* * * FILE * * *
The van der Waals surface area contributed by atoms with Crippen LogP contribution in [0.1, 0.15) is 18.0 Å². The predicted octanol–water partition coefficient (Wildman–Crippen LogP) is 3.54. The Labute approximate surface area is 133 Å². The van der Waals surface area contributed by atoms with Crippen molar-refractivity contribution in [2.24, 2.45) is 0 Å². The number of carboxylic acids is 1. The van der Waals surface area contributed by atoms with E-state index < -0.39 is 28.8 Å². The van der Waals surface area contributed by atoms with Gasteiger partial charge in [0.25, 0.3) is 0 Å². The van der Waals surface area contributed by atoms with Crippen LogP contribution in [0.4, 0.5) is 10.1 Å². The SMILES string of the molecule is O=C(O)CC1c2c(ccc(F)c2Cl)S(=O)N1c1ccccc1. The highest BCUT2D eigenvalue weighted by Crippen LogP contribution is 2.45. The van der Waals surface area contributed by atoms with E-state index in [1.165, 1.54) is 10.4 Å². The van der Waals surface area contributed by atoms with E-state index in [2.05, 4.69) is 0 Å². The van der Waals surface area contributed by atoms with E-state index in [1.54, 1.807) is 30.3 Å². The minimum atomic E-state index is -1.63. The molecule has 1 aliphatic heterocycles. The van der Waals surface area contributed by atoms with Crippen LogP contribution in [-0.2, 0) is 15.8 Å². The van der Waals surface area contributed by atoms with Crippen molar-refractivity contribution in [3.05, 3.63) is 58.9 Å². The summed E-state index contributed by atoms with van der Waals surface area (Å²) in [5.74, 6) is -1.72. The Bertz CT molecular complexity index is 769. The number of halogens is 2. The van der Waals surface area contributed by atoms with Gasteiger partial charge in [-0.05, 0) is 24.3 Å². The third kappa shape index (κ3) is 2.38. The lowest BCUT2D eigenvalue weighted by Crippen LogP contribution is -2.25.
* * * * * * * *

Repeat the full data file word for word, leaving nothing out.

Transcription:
The van der Waals surface area contributed by atoms with Crippen LogP contribution in [0.1, 0.15) is 18.0 Å². The predicted octanol–water partition coefficient (Wildman–Crippen LogP) is 3.54. The Labute approximate surface area is 133 Å². The van der Waals surface area contributed by atoms with Crippen molar-refractivity contribution in [2.24, 2.45) is 0 Å². The number of carboxylic acids is 1. The van der Waals surface area contributed by atoms with E-state index < -0.39 is 28.8 Å². The van der Waals surface area contributed by atoms with Gasteiger partial charge in [0.25, 0.3) is 0 Å². The van der Waals surface area contributed by atoms with Crippen LogP contribution in [0.4, 0.5) is 10.1 Å². The SMILES string of the molecule is O=C(O)CC1c2c(ccc(F)c2Cl)S(=O)N1c1ccccc1. The highest BCUT2D eigenvalue weighted by Crippen LogP contribution is 2.45. The van der Waals surface area contributed by atoms with E-state index in [1.165, 1.54) is 10.4 Å². The van der Waals surface area contributed by atoms with E-state index in [2.05, 4.69) is 0 Å². The van der Waals surface area contributed by atoms with E-state index in [1.54, 1.807) is 30.3 Å². The minimum atomic E-state index is -1.63. The molecule has 1 aliphatic heterocycles. The van der Waals surface area contributed by atoms with Crippen LogP contribution in [-0.2, 0) is 15.8 Å². The van der Waals surface area contributed by atoms with Crippen molar-refractivity contribution in [3.05, 3.63) is 58.9 Å². The summed E-state index contributed by atoms with van der Waals surface area (Å²) in [5.74, 6) is -1.72. The Bertz CT molecular complexity index is 769. The number of halogens is 2. The van der Waals surface area contributed by atoms with Gasteiger partial charge in [-0.05, 0) is 24.3 Å². The third kappa shape index (κ3) is 2.38. The lowest BCUT2D eigenvalue weighted by Crippen LogP contribution is -2.25.